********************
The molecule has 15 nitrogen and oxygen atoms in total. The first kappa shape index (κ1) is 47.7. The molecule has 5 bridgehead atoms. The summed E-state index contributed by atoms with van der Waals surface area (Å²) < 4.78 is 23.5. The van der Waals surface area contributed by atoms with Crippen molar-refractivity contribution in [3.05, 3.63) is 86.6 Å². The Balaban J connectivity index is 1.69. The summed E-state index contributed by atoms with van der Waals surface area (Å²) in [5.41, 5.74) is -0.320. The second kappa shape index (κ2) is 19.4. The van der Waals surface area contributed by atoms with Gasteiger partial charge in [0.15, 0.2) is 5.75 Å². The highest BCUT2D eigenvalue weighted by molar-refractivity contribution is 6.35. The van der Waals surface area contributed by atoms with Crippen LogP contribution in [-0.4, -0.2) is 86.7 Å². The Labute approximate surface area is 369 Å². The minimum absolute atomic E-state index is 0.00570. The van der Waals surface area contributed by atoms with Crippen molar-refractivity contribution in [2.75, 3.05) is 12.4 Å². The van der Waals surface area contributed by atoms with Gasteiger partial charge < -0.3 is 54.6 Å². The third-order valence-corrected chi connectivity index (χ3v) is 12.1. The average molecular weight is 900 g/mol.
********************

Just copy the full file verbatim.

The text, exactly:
The molecule has 15 nitrogen and oxygen atoms in total. The first kappa shape index (κ1) is 47.7. The molecule has 5 bridgehead atoms. The summed E-state index contributed by atoms with van der Waals surface area (Å²) < 4.78 is 23.5. The van der Waals surface area contributed by atoms with Crippen molar-refractivity contribution in [3.05, 3.63) is 86.6 Å². The Balaban J connectivity index is 1.69. The summed E-state index contributed by atoms with van der Waals surface area (Å²) in [5.41, 5.74) is -0.320. The second kappa shape index (κ2) is 19.4. The van der Waals surface area contributed by atoms with Gasteiger partial charge in [0.15, 0.2) is 5.75 Å². The highest BCUT2D eigenvalue weighted by molar-refractivity contribution is 6.35. The van der Waals surface area contributed by atoms with Crippen LogP contribution in [-0.4, -0.2) is 86.7 Å². The Labute approximate surface area is 369 Å². The minimum absolute atomic E-state index is 0.00570. The van der Waals surface area contributed by atoms with Crippen molar-refractivity contribution in [2.75, 3.05) is 12.4 Å². The van der Waals surface area contributed by atoms with Gasteiger partial charge < -0.3 is 54.6 Å². The third-order valence-corrected chi connectivity index (χ3v) is 12.1. The average molecular weight is 900 g/mol.